By Emma Ujah, Abuja Bureau Chief & Gab Ewepu
There is tension in many parts of the country over the rampaging herdsmen who have killed several thousand innocent Nigerians, raped and kidnapped others. They attack their victims in farms, homes, and along the way.
In this interview, the Minister of Agriculture, Chief Audu Ogbe, said the herdsmen must be disarmed, immediately. He said that the federal government has already 5, 000 hectares of land in nine states for ranching to stop cows from moving from place to place.
He also spoke on other issues affecting the sector and why the nation must stop food importation. Excerpts:
WE are aware that agriculture is very important to this government because of the effort to diversify from oil and gas. Can you give us a brief of the road map of what to expect from agriculture?
The road map is quite straight forward; it is a drive to achieve self sufficiency in the staples within the shortest possible time by that we mean 36 months from now; produce enough rice, possibly most of the wheat, the soya, the millet and the maize which we consume in a large scale in the country. By producing all those we need to cut down on import with the view of eliminating the importation of some of these commodities as quickly as possible. We also have things like vegetables, fruits; tomato is a fruit by the way, which we import from South Africa.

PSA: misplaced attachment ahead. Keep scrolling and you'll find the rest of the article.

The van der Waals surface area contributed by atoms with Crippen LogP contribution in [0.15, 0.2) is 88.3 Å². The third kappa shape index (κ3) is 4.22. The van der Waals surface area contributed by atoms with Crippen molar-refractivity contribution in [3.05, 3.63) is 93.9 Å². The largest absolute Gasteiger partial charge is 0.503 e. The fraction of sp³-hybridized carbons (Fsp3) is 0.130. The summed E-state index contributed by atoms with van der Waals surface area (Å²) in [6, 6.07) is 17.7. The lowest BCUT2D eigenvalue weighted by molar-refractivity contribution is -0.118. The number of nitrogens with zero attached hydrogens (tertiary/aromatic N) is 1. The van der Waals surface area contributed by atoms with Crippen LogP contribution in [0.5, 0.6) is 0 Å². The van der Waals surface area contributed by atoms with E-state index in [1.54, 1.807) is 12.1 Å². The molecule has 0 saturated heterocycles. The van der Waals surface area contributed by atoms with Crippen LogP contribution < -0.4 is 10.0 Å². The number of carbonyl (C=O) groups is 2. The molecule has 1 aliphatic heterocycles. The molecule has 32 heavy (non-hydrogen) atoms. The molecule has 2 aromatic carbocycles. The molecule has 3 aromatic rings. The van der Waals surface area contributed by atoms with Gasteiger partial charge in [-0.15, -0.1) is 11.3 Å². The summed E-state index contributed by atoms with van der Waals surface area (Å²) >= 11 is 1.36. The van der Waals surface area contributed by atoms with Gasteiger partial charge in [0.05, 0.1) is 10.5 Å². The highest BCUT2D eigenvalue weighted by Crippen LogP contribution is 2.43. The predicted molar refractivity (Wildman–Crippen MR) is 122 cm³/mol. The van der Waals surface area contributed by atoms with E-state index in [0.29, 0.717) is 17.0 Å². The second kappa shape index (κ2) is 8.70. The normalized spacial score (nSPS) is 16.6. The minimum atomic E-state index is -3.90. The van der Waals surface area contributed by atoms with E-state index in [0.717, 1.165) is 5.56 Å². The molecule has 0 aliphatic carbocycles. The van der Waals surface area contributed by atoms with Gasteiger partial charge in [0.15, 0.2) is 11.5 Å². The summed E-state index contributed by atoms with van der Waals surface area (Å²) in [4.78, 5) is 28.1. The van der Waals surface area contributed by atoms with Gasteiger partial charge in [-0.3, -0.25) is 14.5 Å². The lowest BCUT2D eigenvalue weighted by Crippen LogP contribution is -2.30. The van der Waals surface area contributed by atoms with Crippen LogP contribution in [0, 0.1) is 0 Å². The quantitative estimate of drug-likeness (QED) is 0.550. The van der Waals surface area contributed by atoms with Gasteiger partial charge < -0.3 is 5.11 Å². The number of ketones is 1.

Creating jobs and wealth
Lettuce, cabbage, peppers all sorts of things coming into this country which should come including bananas and all sorts of things. We should be able to reorganize agriculture, energize the sector enough to make it unnecessary to import these things and in the process we are creating jobs and wealth. The good news is that the response by farmers is greater than you can imagine, especially in some states like the North west where wheat and rice farming are been embarked on a large scale and we have every reason to be optimistic. The governors are doing marvelous jobs especially the governor of Kebbi, Kano, Jigawa and Katsina.